The NSA has published online a guide for IT admins to keep systems free of bootkits and rootkits.
The American surveillance super-agency's 39-page explainer [PDF] covers UEFI security and, in particular, how folks can master Secure Boot and avoid switching it off for compatibility reasons.
A bootkit is a piece of software that runs before the OS starts up and tampers with it to ensure it runs some kind of malicious code later. Said code could be a rootkit that ensures another piece of the puzzle – spyware or ransomware, say – is deployed and executed with sysadmin-level powers. Secure Boot is a mechanism that uses cryptography to ensure you're booting an operating system that hasn't been secretly meddled with; any addition of a bootkit or rootkit should be caught by Secure Boot.
The guide walks people through the steps to deploy Secure Boot. The key thing is stopping a miscreant who has managed to obtain physical or admin-level access to a computer from gaining persistent, hidden control over the machine by altering the operating system and any software on top of it from the firmware level.
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"Malicious actors target firmware to persist on an endpoint," the agency noted.
"Firmware is stored and executes from memory that is separate from the operating system and storage media. Antivirus software, which runs after the operating system has loaded, is ineffective at detecting and remediating malware in the early-boot firmware environment that executes before the operating system. Secure Boot provides a validation mechanism that reduces the risk of successful firmware exploitation and mitigates many published early-boot vulnerabilities."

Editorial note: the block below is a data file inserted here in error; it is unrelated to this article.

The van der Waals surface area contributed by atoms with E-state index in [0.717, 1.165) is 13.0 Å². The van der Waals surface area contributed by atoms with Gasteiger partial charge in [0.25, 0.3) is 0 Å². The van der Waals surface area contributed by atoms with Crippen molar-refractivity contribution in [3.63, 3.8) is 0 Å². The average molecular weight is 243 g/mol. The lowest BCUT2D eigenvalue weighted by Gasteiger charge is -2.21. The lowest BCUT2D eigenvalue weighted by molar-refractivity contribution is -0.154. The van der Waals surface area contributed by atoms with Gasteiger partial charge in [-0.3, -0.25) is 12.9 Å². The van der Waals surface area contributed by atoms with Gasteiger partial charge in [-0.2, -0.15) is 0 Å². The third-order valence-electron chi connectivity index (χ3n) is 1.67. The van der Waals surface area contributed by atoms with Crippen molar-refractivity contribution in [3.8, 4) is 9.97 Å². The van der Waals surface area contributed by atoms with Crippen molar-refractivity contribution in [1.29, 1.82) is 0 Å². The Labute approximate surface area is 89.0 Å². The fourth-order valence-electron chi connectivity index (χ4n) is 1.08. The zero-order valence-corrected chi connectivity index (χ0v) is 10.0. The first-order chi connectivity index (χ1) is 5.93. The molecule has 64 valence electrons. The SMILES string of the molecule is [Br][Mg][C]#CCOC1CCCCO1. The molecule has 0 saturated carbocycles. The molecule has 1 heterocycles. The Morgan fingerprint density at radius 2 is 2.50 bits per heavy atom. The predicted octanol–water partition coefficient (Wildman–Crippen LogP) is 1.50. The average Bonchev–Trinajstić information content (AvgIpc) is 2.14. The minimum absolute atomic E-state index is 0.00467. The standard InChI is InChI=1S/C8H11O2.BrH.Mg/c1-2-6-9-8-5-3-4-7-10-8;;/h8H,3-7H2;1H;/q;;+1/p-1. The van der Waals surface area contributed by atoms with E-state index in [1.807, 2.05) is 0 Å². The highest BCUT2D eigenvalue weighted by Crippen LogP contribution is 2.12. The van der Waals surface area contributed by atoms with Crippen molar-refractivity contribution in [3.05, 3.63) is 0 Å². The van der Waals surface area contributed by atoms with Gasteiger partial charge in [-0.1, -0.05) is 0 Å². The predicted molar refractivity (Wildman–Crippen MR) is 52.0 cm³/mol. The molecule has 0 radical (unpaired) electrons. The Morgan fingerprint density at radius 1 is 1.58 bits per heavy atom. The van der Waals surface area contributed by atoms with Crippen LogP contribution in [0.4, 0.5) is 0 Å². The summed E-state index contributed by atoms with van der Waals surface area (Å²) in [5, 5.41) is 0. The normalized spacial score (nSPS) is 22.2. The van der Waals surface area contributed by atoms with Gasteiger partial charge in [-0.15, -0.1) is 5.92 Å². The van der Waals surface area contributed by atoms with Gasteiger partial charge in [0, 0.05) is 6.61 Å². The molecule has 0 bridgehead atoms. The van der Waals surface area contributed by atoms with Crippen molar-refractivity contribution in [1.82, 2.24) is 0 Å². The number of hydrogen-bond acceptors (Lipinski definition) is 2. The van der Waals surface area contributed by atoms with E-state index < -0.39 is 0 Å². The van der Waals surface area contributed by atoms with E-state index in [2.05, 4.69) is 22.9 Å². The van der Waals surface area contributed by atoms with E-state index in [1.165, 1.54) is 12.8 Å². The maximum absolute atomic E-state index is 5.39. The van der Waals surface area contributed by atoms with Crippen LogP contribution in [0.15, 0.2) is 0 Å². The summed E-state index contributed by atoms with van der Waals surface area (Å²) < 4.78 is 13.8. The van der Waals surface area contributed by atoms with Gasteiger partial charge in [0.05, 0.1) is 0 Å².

While the document is intended to serve as a guide for admins in US government organizations, such as the Department of Defense, it also has good advice for those in the private sector worried about software nasties, rogue insiders, and other miscreants gaining a sturdy foothold in corporate networks.
The best way to avoid trouble, says No Such Agency, is to simply avoid turning off Secure Boot in the first place. The NSA acknowledges that this isn't always practical, and there are a number of situations where Secure Boot gets in the way. With that in mind, the agency recommends the following:
* Machines running legacy BIOS or Compatibility Support Module (CSM) should be migrated to UEFI native mode.
* Secure Boot should be enabled on all endpoints and configured to audit firmware modules, expansion devices, and bootable OS images (sometimes referred to as Thorough Mode).
* Secure Boot should be customized, if necessary, to meet the needs of organizations and their supporting hardware and software.
* Firmware should be secured using a set of administrator passwords appropriate for a device's capabilities and use case.
* Firmware should be updated regularly and treated as importantly as operating system and application updates.
* A Trusted Platform Module (TPM) should be leveraged to check the integrity of firmware and the Secure Boot configuration.
Mind you, this doesn't mean Secure-Boot-capable firmware is infallible at stopping bootkit and rootkit infections. The NSA noted that PCs with UEFI Fast Boot enabled may not vet software as thoroughly, and therefore may allow malware like LoJax to sneak through.
Because of this, the agency advises government agencies that are particularly paranoid about their network security to check the Secure Boot settings on all machines to make sure they've set up the proper protections and disabled any bypasses.
Other options for improving Secure Boot security include rolling your own allow and deny-list databases and removing the Microsoft Certificate database that is used by default to check operating systems and hardware components. This would, the NSA notes, prevent inside attackers from downgrading the OS or installing other hardware components.
#include <std/nsa_can_already_bypass_this_theory.h> ®